Gambian attorney Fatou Bensouda is the deputy prosecutor of the International Criminal Court (ICC), which deals with genocide, war crimes, and crimes against humanity. The court's first case concerns crimes involving child soldiers. She has served as Attorney General, Secretary of State and Minister of Justice for The Gambia. She is also an authority on gender and violent crimes against women.
Film critic David Edelstein reviews The Constant Gardener, the new thriller based on the John Le Carre novel. The film is directed by City of God's Fernando Meirelles and stars Ralph Fiennes and Rachel Weisz.
Dr. Lynn Amowitz is a senior researcher for Physicians for Human Rights, specializing in internal medicine, women's health and epidemiology. She's just returned from a trip to Iraq looking into the condition of health care. Over the years Amowitz has worked in Afghanistan, Kosovo, Sierra Leone, Zaire and Nigeria.
We remember former Episcopal Bishop of New York, Paul Moore. He died Thursday at the age of 83. Moore was known for his activism and concern for human rights. He was part of the civil rights movement and protested against the Vietnam War. As Bishop, he brought the church into dialogue with the poor and oppressed in New York. And he transformed the Cathedral of St. John the Divine into a thriving place for the community. In 1997 he published his memoir, Presences: A Bishop's Life in the City. This interview first aired December 15, 1997.
This year she received the John Humphrey Freedom Award for her 20-plus years in the field of human rights and democratic development in her country. She was noted for her work to promote women's rights in Nigeria. She helped organize civil protests across the country, demonstrating against the planned adoption of a conservative and discriminatory form of law known as Sharia.
Head of Afghanistanâs Human Rights Commission, Dr. Sima Samar. She was appointed to the position in July. Previously she served as the countryâs first Minister for Womenâs Affairs appointed by the interim Afghan government. Dr. Samar is an internationally-renowned feminist and human rights activist. Samar defied the Taliban and continued to operate schools for girls and health clinics in Afghanistanâs provinces and refugee camps in Pakistan. Samar was born in Ghazani, Afghanistan and is a Hazara, one of the most persecuted of the ethnic minorities.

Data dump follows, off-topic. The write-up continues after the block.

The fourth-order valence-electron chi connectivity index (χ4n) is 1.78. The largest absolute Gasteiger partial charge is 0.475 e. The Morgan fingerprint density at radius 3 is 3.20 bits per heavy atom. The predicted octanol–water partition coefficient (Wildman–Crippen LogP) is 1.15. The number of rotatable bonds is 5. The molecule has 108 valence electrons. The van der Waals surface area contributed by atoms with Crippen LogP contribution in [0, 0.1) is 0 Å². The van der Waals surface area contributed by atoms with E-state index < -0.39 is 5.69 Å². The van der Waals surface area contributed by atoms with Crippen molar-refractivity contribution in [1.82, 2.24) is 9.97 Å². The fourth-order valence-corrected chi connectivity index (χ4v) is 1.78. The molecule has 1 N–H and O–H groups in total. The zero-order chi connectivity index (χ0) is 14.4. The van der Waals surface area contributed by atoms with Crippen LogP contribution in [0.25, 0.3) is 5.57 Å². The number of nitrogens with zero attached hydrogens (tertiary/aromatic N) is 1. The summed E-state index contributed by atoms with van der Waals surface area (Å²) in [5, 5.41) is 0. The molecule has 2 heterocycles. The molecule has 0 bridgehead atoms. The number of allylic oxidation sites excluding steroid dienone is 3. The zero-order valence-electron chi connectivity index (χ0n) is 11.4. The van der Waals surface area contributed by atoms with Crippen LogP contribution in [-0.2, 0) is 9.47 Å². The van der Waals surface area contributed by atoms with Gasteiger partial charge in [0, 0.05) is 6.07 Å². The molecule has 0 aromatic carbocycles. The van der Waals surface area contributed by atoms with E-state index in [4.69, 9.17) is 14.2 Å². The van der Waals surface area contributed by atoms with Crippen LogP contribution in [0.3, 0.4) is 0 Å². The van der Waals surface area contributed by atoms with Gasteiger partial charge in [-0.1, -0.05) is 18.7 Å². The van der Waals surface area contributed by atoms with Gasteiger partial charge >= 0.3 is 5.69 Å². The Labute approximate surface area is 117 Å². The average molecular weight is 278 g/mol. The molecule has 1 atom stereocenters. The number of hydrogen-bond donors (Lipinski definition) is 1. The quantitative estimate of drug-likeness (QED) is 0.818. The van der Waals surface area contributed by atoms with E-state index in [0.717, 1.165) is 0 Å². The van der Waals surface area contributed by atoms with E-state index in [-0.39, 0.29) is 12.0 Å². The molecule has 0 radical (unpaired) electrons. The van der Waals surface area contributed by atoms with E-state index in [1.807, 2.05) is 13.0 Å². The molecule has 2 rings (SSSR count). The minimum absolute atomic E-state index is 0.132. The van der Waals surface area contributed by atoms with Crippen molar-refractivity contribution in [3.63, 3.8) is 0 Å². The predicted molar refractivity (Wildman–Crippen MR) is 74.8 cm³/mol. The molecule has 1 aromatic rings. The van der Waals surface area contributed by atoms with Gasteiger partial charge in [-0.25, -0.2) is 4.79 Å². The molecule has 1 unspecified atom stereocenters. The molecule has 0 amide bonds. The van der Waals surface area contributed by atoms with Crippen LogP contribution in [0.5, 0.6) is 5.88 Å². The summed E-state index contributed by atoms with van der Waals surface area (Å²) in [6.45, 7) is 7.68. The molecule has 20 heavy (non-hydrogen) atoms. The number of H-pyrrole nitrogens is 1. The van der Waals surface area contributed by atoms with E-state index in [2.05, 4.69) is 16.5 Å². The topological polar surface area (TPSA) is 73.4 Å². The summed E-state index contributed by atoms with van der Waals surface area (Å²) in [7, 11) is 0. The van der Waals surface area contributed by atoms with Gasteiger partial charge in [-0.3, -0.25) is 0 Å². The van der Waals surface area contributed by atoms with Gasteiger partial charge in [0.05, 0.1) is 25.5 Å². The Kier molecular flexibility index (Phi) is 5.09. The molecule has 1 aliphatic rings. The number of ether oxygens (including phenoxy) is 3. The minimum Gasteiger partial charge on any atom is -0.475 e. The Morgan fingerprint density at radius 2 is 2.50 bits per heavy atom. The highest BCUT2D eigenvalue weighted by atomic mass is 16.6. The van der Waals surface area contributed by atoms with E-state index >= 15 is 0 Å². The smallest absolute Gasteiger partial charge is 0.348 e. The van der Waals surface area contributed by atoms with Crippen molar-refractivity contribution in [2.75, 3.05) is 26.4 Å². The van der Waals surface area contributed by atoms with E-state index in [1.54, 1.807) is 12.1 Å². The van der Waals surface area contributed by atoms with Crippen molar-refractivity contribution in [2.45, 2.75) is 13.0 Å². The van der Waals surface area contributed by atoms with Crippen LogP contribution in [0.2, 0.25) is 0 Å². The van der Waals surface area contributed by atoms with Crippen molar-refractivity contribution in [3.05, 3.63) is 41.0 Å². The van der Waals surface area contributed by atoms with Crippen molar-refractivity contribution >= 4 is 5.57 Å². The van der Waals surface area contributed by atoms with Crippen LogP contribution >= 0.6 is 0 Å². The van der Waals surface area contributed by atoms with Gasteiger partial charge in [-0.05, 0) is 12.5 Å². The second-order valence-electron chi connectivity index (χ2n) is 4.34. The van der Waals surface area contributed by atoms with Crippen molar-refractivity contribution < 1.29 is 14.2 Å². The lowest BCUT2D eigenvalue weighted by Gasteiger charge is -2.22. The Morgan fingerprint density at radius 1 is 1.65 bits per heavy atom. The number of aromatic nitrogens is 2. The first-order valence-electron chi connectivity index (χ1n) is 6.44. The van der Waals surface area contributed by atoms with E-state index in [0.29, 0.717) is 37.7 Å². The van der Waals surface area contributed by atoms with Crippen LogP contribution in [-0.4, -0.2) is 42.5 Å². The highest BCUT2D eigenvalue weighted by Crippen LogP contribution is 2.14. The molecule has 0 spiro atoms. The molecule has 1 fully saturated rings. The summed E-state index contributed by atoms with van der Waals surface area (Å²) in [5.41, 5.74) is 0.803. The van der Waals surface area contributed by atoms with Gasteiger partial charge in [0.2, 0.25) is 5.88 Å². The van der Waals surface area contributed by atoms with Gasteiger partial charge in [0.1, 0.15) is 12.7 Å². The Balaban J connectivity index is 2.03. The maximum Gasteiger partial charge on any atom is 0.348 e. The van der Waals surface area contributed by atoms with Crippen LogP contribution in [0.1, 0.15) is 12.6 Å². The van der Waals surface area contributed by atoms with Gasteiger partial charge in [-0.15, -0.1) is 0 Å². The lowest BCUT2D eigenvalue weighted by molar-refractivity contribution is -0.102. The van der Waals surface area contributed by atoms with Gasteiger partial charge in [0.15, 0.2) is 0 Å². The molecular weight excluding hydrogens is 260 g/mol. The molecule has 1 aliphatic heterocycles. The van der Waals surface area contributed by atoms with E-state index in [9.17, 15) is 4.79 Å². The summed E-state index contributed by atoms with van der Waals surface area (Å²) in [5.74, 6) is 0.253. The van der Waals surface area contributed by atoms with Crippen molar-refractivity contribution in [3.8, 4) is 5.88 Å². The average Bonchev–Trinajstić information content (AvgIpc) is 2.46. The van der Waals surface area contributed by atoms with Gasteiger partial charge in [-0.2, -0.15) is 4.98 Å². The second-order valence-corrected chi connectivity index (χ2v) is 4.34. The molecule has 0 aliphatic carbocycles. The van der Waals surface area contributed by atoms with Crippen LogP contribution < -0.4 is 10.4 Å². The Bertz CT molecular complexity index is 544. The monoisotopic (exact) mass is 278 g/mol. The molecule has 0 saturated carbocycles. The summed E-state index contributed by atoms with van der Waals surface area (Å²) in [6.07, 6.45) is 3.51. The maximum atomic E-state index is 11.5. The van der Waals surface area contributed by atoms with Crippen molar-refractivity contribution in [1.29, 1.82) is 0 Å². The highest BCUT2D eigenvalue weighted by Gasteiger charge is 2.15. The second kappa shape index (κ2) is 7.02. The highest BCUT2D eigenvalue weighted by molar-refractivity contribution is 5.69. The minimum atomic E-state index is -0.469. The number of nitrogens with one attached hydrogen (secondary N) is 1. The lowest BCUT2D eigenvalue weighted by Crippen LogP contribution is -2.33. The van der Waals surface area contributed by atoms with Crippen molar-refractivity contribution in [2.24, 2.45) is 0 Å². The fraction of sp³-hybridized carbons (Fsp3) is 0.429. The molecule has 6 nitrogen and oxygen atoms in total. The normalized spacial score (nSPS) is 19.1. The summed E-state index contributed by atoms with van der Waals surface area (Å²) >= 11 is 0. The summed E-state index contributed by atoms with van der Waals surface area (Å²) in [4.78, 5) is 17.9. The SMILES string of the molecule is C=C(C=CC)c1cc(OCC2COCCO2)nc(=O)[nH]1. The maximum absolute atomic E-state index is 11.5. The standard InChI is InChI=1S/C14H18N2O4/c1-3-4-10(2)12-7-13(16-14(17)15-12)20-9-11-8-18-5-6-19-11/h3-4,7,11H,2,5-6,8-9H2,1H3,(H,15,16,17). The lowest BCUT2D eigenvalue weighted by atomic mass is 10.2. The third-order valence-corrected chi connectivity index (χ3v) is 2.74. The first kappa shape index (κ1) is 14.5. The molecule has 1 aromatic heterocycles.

Program Director for the International Center for Transitional Justice, Paul van Zyl. As such he helps emerging democracies to reckon with the human rights abuses in their past. Van Zyl is from South Africa and was the executive secretary of South Africa Truth and Reconciliation Commission. The center is now working with the U.N. to design a justice policy for post-Taliban Afghanistan. The International Center for Transitional Justice is located in New York City.
Lawyer and humanitarian aid worker John Sifton. He was working in Pakistan and Afghanistan earlier this year. He returns to Pakistan soon. His story about what he observed as a humanitarian worker in Afghanistan is featured in this Sundays (Sept 30th) issue of the New York Times Sunday Magazine.
Aryeh Neier is the President of the Soros Foundation. He has written the new book "War Crimes: Brutality, Genocide, Terror, and the Struggle for Justice." (Times Books) Neier has also served for 12-years as executive director of Human Rights Watch and eight-years as the national director of the ACLU. He is considered one of the premiere human rights advocates and has conducted investigations of human rights abuses in more than 40 countries.
Palestinian psychiatrist and human rights activist Dr. Eyad al-Sarraj. He is director of the Gaza Community Mental Health Program and is considered an authority on the traumas experienced by children under Israeli occupation. Sarraj has been an outspoken opponent of human rights violations whether committed by Israelis or Palestinians. Recently he was detained and interrogated by Palestinian police because of remarks he made critical of the Palestinian Authority. He was released after nine days following protests by Palestinian and international human rights groups.
Jonathan Mann, M.D. talks about the connection between health and human rights. Mann is the director and one of the founders of the Francois-Xavier Bagnoud Center For Health and Human Rights at the Harvard School of Public Health. He was the founding director of the World Health Organization's Global AIDS Program from 1986-1990.
Author and long-time observer and student of China Orville Schell. Schell is correspondent for "Red Flag over Tibet," which will air tonight on PBS's Frontline (February 22 at 9 P.M. check local listings). In "Red Flag over Tibet," SSchell takes the viewers to that mysterious and isolated country on the "Roof of the World." He explores the question: Will Tibet survive its 40 years of occupation by China? He explains why the survival of Tibet--its people and its culture--has become an international issue.
There are 100 million land mines in place around the world, left over from wars and conflicts. They continue to kill and maim thousands of civilians each year. Human Rights groups are calling for the banning of land mines. Terry will talk with two individuals about this: Eric Stover, Executive Director of Physicians for Human Rights. He's one of the authors of "Land Mines: A Deadly Legacy," a study about the medical and social consequences of land mines in Cambodia. And with Stephen Goose, Washington director of the Arms Project, a division of Human Rights Watch.
Dr. Kevin Cahill. He specializes in tropical medicine, and he looks at the role of health in promoting world peace. He is President and Director of the Center for International Health and Cooperation in New york. His work looking at health amid natural disasters and wars has taken him all over the world, from Nicaragua in the 70s to Somalia today. He is the author or editor of 22 books.